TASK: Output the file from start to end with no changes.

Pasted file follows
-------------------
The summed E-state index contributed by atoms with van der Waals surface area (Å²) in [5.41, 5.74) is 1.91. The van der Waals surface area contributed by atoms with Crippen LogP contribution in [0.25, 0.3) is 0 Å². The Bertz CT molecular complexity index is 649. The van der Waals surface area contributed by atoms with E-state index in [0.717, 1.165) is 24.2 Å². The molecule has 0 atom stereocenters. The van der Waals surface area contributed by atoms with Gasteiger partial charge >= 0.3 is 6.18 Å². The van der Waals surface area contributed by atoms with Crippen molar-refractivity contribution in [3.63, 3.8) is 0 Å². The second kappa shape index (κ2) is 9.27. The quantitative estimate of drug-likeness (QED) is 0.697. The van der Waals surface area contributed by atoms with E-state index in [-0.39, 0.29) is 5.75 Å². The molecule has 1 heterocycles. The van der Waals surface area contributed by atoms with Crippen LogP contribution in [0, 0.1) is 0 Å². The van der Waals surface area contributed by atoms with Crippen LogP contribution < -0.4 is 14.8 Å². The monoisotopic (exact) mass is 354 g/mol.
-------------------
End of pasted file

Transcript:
The summed E-state index contributed by atoms with van der Waals surface area (Å²) in [5.41, 5.74) is 1.91. The van der Waals surface area contributed by atoms with Crippen LogP contribution in [0.25, 0.3) is 0 Å². The Bertz CT molecular complexity index is 649. The van der Waals surface area contributed by atoms with E-state index in [0.717, 1.165) is 24.2 Å². The molecule has 0 atom stereocenters. The van der Waals surface area contributed by atoms with Gasteiger partial charge >= 0.3 is 6.18 Å². The van der Waals surface area contributed by atoms with Crippen molar-refractivity contribution in [3.63, 3.8) is 0 Å². The second kappa shape index (κ2) is 9.27. The quantitative estimate of drug-likeness (QED) is 0.697. The van der Waals surface area contributed by atoms with E-state index in [-0.39, 0.29) is 5.75 Å². The molecule has 1 heterocycles. The van der Waals surface area contributed by atoms with Crippen LogP contribution in [0, 0.1) is 0 Å². The van der Waals surface area contributed by atoms with Crippen LogP contribution < -0.4 is 14.8 Å². The monoisotopic (exact) mass is 354 g/mol.